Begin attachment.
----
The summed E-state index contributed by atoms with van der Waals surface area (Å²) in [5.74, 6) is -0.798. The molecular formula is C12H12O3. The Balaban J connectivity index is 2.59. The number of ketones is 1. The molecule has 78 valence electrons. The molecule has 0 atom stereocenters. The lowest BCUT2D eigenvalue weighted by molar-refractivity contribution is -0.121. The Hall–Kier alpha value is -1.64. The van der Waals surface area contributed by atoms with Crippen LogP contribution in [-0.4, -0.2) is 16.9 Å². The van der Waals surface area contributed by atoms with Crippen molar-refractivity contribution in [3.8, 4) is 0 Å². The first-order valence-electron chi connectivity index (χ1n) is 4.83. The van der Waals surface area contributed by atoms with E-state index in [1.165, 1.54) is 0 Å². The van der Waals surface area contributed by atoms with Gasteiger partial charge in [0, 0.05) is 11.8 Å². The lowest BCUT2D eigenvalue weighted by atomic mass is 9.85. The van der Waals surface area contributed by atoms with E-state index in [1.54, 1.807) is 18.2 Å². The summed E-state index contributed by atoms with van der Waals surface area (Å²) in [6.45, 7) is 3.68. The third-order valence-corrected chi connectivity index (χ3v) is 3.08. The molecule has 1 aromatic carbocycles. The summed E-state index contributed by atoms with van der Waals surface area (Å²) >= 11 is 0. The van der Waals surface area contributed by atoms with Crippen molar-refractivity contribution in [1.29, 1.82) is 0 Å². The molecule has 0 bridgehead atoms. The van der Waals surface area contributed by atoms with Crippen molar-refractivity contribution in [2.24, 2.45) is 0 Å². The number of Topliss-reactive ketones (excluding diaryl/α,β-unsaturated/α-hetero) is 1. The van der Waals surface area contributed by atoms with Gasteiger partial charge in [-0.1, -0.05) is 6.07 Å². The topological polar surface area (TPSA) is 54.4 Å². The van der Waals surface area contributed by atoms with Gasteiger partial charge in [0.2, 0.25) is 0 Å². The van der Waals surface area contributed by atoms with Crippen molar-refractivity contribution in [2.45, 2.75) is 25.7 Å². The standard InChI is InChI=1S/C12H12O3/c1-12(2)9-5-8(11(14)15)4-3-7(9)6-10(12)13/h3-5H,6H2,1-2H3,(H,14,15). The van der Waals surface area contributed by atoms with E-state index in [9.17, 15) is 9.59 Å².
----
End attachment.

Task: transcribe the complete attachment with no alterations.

The summed E-state index contributed by atoms with van der Waals surface area (Å²) in [5.74, 6) is -0.798. The molecular formula is C12H12O3. The Balaban J connectivity index is 2.59. The number of ketones is 1. The molecule has 78 valence electrons. The molecule has 0 atom stereocenters. The lowest BCUT2D eigenvalue weighted by molar-refractivity contribution is -0.121. The Hall–Kier alpha value is -1.64. The van der Waals surface area contributed by atoms with Crippen LogP contribution in [-0.4, -0.2) is 16.9 Å². The van der Waals surface area contributed by atoms with Crippen molar-refractivity contribution in [3.8, 4) is 0 Å². The first-order valence-electron chi connectivity index (χ1n) is 4.83. The van der Waals surface area contributed by atoms with E-state index in [1.165, 1.54) is 0 Å². The van der Waals surface area contributed by atoms with Gasteiger partial charge in [0, 0.05) is 11.8 Å². The lowest BCUT2D eigenvalue weighted by atomic mass is 9.85. The van der Waals surface area contributed by atoms with E-state index in [1.54, 1.807) is 18.2 Å². The summed E-state index contributed by atoms with van der Waals surface area (Å²) in [6.45, 7) is 3.68. The third-order valence-corrected chi connectivity index (χ3v) is 3.08. The molecule has 1 aromatic carbocycles. The summed E-state index contributed by atoms with van der Waals surface area (Å²) >= 11 is 0. The van der Waals surface area contributed by atoms with Crippen molar-refractivity contribution in [1.29, 1.82) is 0 Å². The molecule has 0 bridgehead atoms. The van der Waals surface area contributed by atoms with Crippen molar-refractivity contribution in [2.24, 2.45) is 0 Å². The number of Topliss-reactive ketones (excluding diaryl/α,β-unsaturated/α-hetero) is 1. The van der Waals surface area contributed by atoms with Gasteiger partial charge in [-0.1, -0.05) is 6.07 Å². The topological polar surface area (TPSA) is 54.4 Å². The van der Waals surface area contributed by atoms with Gasteiger partial charge in [0.2, 0.25) is 0 Å². The van der Waals surface area contributed by atoms with Crippen molar-refractivity contribution in [2.45, 2.75) is 25.7 Å². The standard InChI is InChI=1S/C12H12O3/c1-12(2)9-5-8(11(14)15)4-3-7(9)6-10(12)13/h3-5H,6H2,1-2H3,(H,14,15). The van der Waals surface area contributed by atoms with E-state index in [9.17, 15) is 9.59 Å².